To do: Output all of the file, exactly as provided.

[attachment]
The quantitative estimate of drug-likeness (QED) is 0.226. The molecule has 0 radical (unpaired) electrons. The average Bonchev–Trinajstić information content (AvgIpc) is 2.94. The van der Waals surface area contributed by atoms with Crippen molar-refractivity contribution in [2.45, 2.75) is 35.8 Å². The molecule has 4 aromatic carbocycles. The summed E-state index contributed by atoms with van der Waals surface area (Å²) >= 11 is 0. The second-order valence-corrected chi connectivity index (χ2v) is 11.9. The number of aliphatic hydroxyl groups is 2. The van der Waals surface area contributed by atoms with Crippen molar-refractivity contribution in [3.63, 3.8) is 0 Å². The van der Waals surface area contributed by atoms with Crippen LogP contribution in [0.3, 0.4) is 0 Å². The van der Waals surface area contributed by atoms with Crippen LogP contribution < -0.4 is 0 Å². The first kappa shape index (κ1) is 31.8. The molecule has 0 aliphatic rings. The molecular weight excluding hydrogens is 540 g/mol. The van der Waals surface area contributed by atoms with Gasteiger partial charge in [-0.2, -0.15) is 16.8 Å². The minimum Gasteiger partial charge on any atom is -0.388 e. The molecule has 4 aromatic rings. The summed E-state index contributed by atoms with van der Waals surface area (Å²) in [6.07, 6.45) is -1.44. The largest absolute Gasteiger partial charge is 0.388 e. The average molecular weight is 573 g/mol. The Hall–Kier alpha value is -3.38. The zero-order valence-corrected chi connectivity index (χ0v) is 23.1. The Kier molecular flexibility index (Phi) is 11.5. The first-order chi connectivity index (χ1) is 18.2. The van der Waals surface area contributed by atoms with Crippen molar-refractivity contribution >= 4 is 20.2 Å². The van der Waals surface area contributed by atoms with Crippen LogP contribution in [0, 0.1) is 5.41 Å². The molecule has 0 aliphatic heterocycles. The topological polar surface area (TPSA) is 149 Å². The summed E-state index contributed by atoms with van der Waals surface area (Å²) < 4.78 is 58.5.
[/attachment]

The quantitative estimate of drug-likeness (QED) is 0.226. The molecule has 0 radical (unpaired) electrons. The average Bonchev–Trinajstić information content (AvgIpc) is 2.94. The van der Waals surface area contributed by atoms with Crippen molar-refractivity contribution in [2.45, 2.75) is 35.8 Å². The molecule has 4 aromatic carbocycles. The summed E-state index contributed by atoms with van der Waals surface area (Å²) >= 11 is 0. The second-order valence-corrected chi connectivity index (χ2v) is 11.9. The number of aliphatic hydroxyl groups is 2. The van der Waals surface area contributed by atoms with Crippen molar-refractivity contribution in [3.63, 3.8) is 0 Å². The van der Waals surface area contributed by atoms with Crippen LogP contribution in [0.3, 0.4) is 0 Å². The van der Waals surface area contributed by atoms with Crippen LogP contribution < -0.4 is 0 Å². The first kappa shape index (κ1) is 31.8. The molecule has 0 aliphatic rings. The molecular weight excluding hydrogens is 540 g/mol. The van der Waals surface area contributed by atoms with Gasteiger partial charge in [-0.2, -0.15) is 16.8 Å². The minimum Gasteiger partial charge on any atom is -0.388 e. The molecule has 4 aromatic rings. The summed E-state index contributed by atoms with van der Waals surface area (Å²) in [6.07, 6.45) is -1.44. The largest absolute Gasteiger partial charge is 0.388 e. The average molecular weight is 573 g/mol. The Hall–Kier alpha value is -3.38. The zero-order valence-corrected chi connectivity index (χ0v) is 23.1. The Kier molecular flexibility index (Phi) is 11.5. The first-order chi connectivity index (χ1) is 18.2. The van der Waals surface area contributed by atoms with Crippen molar-refractivity contribution >= 4 is 20.2 Å². The van der Waals surface area contributed by atoms with Crippen LogP contribution in [0, 0.1) is 5.41 Å². The molecule has 0 aliphatic heterocycles. The topological polar surface area (TPSA) is 149 Å². The summed E-state index contributed by atoms with van der Waals surface area (Å²) < 4.78 is 58.5.